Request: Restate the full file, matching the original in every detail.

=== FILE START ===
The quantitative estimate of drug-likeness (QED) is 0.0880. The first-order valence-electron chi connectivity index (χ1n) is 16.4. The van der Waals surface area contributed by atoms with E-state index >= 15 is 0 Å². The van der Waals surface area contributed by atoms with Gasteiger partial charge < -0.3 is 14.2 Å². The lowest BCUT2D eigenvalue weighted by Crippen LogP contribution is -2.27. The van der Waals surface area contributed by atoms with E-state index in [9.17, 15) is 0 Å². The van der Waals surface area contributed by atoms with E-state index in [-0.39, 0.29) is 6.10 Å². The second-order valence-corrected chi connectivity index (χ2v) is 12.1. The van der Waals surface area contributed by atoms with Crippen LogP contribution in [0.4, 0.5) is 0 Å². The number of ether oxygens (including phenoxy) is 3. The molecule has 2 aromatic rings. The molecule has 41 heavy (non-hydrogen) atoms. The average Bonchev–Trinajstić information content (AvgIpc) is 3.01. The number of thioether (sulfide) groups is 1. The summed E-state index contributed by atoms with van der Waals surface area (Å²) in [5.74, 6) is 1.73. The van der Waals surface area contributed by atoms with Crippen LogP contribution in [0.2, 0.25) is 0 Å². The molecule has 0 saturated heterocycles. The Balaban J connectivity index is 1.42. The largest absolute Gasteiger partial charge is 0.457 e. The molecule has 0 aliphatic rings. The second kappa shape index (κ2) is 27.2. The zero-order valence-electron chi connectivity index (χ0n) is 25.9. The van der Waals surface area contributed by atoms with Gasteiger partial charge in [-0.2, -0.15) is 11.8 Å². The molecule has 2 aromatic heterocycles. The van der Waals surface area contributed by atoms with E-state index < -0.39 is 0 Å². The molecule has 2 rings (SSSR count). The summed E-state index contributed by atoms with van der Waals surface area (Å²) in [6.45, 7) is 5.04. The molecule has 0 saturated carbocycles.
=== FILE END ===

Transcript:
The quantitative estimate of drug-likeness (QED) is 0.0880. The first-order valence-electron chi connectivity index (χ1n) is 16.4. The van der Waals surface area contributed by atoms with E-state index >= 15 is 0 Å². The van der Waals surface area contributed by atoms with Gasteiger partial charge < -0.3 is 14.2 Å². The lowest BCUT2D eigenvalue weighted by Crippen LogP contribution is -2.27. The van der Waals surface area contributed by atoms with E-state index in [9.17, 15) is 0 Å². The van der Waals surface area contributed by atoms with E-state index in [-0.39, 0.29) is 6.10 Å². The second-order valence-corrected chi connectivity index (χ2v) is 12.1. The van der Waals surface area contributed by atoms with Crippen LogP contribution in [0.4, 0.5) is 0 Å². The number of ether oxygens (including phenoxy) is 3. The molecule has 2 aromatic rings. The molecule has 41 heavy (non-hydrogen) atoms. The average Bonchev–Trinajstić information content (AvgIpc) is 3.01. The number of thioether (sulfide) groups is 1. The summed E-state index contributed by atoms with van der Waals surface area (Å²) in [5.74, 6) is 1.73. The van der Waals surface area contributed by atoms with Crippen LogP contribution in [0.2, 0.25) is 0 Å². The molecule has 0 saturated heterocycles. The Balaban J connectivity index is 1.42. The largest absolute Gasteiger partial charge is 0.457 e. The molecule has 0 aliphatic rings. The second kappa shape index (κ2) is 27.2. The zero-order valence-electron chi connectivity index (χ0n) is 25.9. The van der Waals surface area contributed by atoms with Gasteiger partial charge in [-0.2, -0.15) is 11.8 Å². The molecule has 2 aromatic heterocycles. The van der Waals surface area contributed by atoms with E-state index < -0.39 is 0 Å². The molecule has 2 rings (SSSR count). The summed E-state index contributed by atoms with van der Waals surface area (Å²) in [6.45, 7) is 5.04. The molecule has 0 saturated carbocycles.